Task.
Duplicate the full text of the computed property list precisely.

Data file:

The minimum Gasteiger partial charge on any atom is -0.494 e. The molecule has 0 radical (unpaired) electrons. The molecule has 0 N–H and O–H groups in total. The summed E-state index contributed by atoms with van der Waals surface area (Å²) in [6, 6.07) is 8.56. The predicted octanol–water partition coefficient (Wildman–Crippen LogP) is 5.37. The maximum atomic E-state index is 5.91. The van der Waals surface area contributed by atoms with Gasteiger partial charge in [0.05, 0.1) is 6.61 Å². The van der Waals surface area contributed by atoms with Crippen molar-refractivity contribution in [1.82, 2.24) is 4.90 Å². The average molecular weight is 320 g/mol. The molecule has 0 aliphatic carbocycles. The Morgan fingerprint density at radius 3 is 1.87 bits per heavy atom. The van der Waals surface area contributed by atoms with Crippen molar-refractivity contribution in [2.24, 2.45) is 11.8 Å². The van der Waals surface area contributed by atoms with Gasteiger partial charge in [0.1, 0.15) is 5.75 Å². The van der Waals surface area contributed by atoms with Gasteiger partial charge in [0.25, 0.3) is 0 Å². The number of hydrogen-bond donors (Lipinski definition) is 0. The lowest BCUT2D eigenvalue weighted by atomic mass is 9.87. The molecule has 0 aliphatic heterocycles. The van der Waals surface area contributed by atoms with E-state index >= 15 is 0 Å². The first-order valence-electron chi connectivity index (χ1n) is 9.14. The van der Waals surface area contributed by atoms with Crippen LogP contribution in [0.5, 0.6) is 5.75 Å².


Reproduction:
The minimum Gasteiger partial charge on any atom is -0.494 e. The molecule has 0 radical (unpaired) electrons. The molecule has 0 N–H and O–H groups in total. The summed E-state index contributed by atoms with van der Waals surface area (Å²) in [6, 6.07) is 8.56. The predicted octanol–water partition coefficient (Wildman–Crippen LogP) is 5.37. The maximum atomic E-state index is 5.91. The van der Waals surface area contributed by atoms with Gasteiger partial charge in [0.05, 0.1) is 6.61 Å². The van der Waals surface area contributed by atoms with Crippen molar-refractivity contribution in [1.82, 2.24) is 4.90 Å². The average molecular weight is 320 g/mol. The molecule has 0 aliphatic carbocycles. The Morgan fingerprint density at radius 3 is 1.87 bits per heavy atom. The van der Waals surface area contributed by atoms with Crippen molar-refractivity contribution in [2.24, 2.45) is 11.8 Å². The van der Waals surface area contributed by atoms with Gasteiger partial charge in [0.1, 0.15) is 5.75 Å². The van der Waals surface area contributed by atoms with Gasteiger partial charge in [0.25, 0.3) is 0 Å². The number of hydrogen-bond donors (Lipinski definition) is 0. The lowest BCUT2D eigenvalue weighted by atomic mass is 9.87. The molecule has 0 aliphatic heterocycles. The van der Waals surface area contributed by atoms with E-state index >= 15 is 0 Å². The first-order valence-electron chi connectivity index (χ1n) is 9.14. The van der Waals surface area contributed by atoms with Crippen LogP contribution in [0.5, 0.6) is 5.75 Å².